Apple focuses more on security than others but yet again another manufacturer is shown to put user security way down their priority list. Six researchers have revealed zero-day flaws in Apple’s iOS and OSX. Zero-day flaws are those which are exploited by hackers before the manufacturer becomes aware. They claim it is possible to crack the password-containing keychain, break app sandboxes and bypass App Store security on Apple’s OSes.
Attackers can exploit these flaws and steal passwords and app data even from Apple’s preinstalled apps. The research team was able to upload a virus program to Apple’s app store and went undetected through Apple’s automated security checks. The same malware could be used to steal password data for the iCloud and the Mail app even on Apple Macs.
Research team leader Luyi Xing told the press that he and his team complied with Apple’s request to withhold their publication for six months but Apple did not contact them after that and neither did they fix the security flaws. Since the research has now been publicized, the team’s research can now be used by anybody for ill purposes.
The research paper is already available under the title Unauthorized Cross-App Resource Access on Mac OS X and iOS. The paper can be easily accessed by anyone but we chose not to provide the link to the research paper.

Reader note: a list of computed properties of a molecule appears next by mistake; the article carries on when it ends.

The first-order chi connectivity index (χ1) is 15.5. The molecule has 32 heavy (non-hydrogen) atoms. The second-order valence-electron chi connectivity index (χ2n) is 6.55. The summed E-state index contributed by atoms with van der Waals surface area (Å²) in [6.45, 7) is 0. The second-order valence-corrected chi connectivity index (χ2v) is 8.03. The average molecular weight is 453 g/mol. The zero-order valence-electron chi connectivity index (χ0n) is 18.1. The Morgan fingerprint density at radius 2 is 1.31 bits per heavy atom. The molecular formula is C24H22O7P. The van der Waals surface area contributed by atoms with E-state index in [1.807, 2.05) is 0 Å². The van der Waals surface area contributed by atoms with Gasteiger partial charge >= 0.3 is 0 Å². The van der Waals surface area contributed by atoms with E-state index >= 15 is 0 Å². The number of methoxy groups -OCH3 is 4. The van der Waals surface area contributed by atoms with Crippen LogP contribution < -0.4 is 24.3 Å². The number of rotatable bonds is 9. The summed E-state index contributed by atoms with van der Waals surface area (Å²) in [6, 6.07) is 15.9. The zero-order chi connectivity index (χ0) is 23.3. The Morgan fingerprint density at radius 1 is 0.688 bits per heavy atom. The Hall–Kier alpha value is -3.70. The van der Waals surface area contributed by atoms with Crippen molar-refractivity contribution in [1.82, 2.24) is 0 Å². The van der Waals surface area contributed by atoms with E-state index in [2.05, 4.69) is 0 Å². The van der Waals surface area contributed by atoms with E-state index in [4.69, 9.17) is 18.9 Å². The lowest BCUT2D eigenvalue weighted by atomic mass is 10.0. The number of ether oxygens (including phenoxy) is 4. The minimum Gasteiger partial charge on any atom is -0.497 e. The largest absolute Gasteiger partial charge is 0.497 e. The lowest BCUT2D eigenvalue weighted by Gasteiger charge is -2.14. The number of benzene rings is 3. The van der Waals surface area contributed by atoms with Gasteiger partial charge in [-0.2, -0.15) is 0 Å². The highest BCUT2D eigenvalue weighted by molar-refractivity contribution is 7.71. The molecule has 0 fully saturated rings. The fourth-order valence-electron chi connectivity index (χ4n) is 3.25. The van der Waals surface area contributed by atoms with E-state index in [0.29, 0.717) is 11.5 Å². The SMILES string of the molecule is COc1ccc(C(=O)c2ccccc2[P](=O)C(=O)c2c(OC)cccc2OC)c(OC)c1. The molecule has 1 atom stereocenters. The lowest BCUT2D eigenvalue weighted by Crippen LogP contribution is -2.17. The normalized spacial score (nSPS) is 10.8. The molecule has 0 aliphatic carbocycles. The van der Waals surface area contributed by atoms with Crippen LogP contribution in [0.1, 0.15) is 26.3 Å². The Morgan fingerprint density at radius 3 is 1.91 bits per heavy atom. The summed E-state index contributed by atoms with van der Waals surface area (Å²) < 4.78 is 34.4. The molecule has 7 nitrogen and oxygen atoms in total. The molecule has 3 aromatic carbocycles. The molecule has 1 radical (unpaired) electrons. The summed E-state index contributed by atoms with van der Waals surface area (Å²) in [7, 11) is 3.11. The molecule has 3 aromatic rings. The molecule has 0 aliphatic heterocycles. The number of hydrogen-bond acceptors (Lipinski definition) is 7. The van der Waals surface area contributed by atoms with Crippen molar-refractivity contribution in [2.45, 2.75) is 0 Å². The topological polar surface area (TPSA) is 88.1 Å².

The team leader, Luyi Xing, says:
Recently we discovered a set of surprising security vulnerabilities in Apple’s Mac OS and iOS that allows a malicious app to gain unauthorised access to other apps’ sensitive data such as passwords and tokens for iCloud, Mail app and all web passwords stored by Google Chrome.
We completely cracked the keychain service – used to store passwords and other credentials for different Apple apps – and sandbox containers on OS X, and also identified new weaknesses within the inter-app communication mechanisms on OS X and iOS which can be used to steal confidential data from Evernote, Facebook and other high-profile apps.
The team was even able to copy bank account details from Google Chrome on iOS and OSX 10.10.3 using a sandboxed app. The same method could be used to steal any type of app and security credentials.
It is frightening to know that the manufacturers who actively claim security and privacy as their major strength over their competitors are actually so lazy and ignorant when it comes to user security. There is no workaround for this and users are advised to refrain from downloading apps from less popular developers until this flaw is fixed.